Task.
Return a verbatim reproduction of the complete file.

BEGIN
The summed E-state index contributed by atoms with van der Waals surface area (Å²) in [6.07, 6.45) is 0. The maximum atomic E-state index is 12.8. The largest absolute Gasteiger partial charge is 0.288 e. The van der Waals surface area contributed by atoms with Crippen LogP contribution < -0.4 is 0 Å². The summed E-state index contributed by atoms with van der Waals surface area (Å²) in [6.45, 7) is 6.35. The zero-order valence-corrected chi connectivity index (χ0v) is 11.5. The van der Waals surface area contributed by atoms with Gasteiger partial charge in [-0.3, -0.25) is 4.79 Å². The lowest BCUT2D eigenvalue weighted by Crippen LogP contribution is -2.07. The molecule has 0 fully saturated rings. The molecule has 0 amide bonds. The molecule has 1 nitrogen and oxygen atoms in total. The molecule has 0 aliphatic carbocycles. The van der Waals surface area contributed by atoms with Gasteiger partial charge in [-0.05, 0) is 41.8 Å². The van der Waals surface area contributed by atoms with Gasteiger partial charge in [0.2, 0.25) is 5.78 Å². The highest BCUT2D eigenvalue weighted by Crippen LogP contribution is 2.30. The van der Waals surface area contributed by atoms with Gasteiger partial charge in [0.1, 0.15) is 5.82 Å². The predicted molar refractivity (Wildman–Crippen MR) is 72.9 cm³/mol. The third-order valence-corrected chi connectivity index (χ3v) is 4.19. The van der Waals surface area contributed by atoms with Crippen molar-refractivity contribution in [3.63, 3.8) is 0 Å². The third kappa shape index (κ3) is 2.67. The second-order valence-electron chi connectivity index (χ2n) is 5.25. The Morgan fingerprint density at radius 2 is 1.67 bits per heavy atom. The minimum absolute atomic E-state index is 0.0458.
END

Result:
The summed E-state index contributed by atoms with van der Waals surface area (Å²) in [6.07, 6.45) is 0. The maximum atomic E-state index is 12.8. The largest absolute Gasteiger partial charge is 0.288 e. The van der Waals surface area contributed by atoms with Crippen LogP contribution < -0.4 is 0 Å². The summed E-state index contributed by atoms with van der Waals surface area (Å²) in [6.45, 7) is 6.35. The zero-order valence-corrected chi connectivity index (χ0v) is 11.5. The van der Waals surface area contributed by atoms with Gasteiger partial charge in [-0.3, -0.25) is 4.79 Å². The lowest BCUT2D eigenvalue weighted by Crippen LogP contribution is -2.07. The molecule has 0 fully saturated rings. The molecule has 0 amide bonds. The molecule has 1 nitrogen and oxygen atoms in total. The molecule has 0 aliphatic carbocycles. The van der Waals surface area contributed by atoms with Gasteiger partial charge in [-0.05, 0) is 41.8 Å². The van der Waals surface area contributed by atoms with Gasteiger partial charge in [0.2, 0.25) is 5.78 Å². The highest BCUT2D eigenvalue weighted by Crippen LogP contribution is 2.30. The van der Waals surface area contributed by atoms with Gasteiger partial charge in [0.1, 0.15) is 5.82 Å². The predicted molar refractivity (Wildman–Crippen MR) is 72.9 cm³/mol. The third-order valence-corrected chi connectivity index (χ3v) is 4.19. The van der Waals surface area contributed by atoms with Crippen molar-refractivity contribution in [3.63, 3.8) is 0 Å². The third kappa shape index (κ3) is 2.67. The second-order valence-electron chi connectivity index (χ2n) is 5.25. The Morgan fingerprint density at radius 2 is 1.67 bits per heavy atom. The minimum absolute atomic E-state index is 0.0458.